I pulled my cell phone from my pocket, steeling myself to call my grandma in a nursing home some 500 miles away in Ohio. Why is this so hard? Before Covid, I looked forward to these calls. I thought of them as doing my part to help care for her. Now I wondered if I was making any difference in the face of a deadly pandemic, especially one that was hitting care facilities so hard.
Quickly I reviewed the list of things I’d come up with to tell her, the latest games my three-year-old, Amelia, was into: baking cakes for stuffed animals and dancing to Baby Shark with her brother. The word combinations, Jack, now two, was saying: “Doggie, woof. Daddy, bye bye.” Silly stuff Grandma delighted in hearing.
Grandma was more than a grandma to me. I was 12 when I went to live with her while my parents split up. She’d supported my dream of going into the Air Force and so many other things. I wanted to be there for her now if only over the phone. Ordinarily I’d make time to visit, but her facility was in lockdown. Those restrictions should have reassured me that she was safe. Instead, it felt as if she were living on the moon. I couldn’t imagine what Grandma was going through in such isolation. She was 98. Macular degeneration made it impossible for her to read. Or even watch TV. I understood the need for isolation, but separation carried its own health risks.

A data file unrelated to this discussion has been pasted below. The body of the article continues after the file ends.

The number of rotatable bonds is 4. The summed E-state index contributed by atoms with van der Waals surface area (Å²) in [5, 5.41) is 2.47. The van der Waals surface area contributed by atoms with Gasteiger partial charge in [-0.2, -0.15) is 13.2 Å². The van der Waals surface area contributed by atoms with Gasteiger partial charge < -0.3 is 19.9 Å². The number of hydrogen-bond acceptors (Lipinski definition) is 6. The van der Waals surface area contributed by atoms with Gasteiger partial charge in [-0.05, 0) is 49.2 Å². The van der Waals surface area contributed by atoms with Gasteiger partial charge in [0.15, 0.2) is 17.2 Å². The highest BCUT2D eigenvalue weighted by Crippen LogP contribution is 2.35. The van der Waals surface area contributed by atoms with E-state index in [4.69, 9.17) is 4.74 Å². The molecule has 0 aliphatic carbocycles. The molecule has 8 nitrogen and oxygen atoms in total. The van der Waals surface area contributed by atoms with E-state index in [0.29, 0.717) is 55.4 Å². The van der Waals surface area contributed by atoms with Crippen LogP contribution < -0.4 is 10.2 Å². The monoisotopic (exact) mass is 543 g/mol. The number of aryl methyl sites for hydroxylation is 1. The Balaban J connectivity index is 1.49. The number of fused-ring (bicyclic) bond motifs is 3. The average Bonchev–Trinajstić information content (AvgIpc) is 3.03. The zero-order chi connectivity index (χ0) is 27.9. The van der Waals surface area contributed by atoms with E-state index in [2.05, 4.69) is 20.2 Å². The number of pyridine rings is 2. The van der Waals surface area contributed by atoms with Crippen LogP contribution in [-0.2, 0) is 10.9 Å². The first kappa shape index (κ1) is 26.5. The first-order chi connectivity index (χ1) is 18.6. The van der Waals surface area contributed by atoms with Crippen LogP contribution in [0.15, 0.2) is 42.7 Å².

Maybe it was me who was the problem. I got tongue-tied when I tried to say anything deeper than the usual updates about the kids. I couldn’t spout Scripture the way others could. Wasn’t comfortable speaking for God, period. Not that I was out of touch with my feelings. I just didn’t have a firm enough grasp on them to talk openly, to offer hope and reassurance and comfort. In the military, we used to say, “Hope for the best, plan for the worst.” These days I found myself mostly doing the latter. I worked as a consultant, helping businesses manage change. I’d seen too much to pretend that everything always turned out for the best.
Enough stalling. It had been two weeks since my last call. I tapped in the number. I waited for her answering machine to pick up so I could announce myself. “Hi, John!” Grandma’s voice sang out. “So good to hear from you!”
“Wow, Grandma, you sound great. How are things going up there?”
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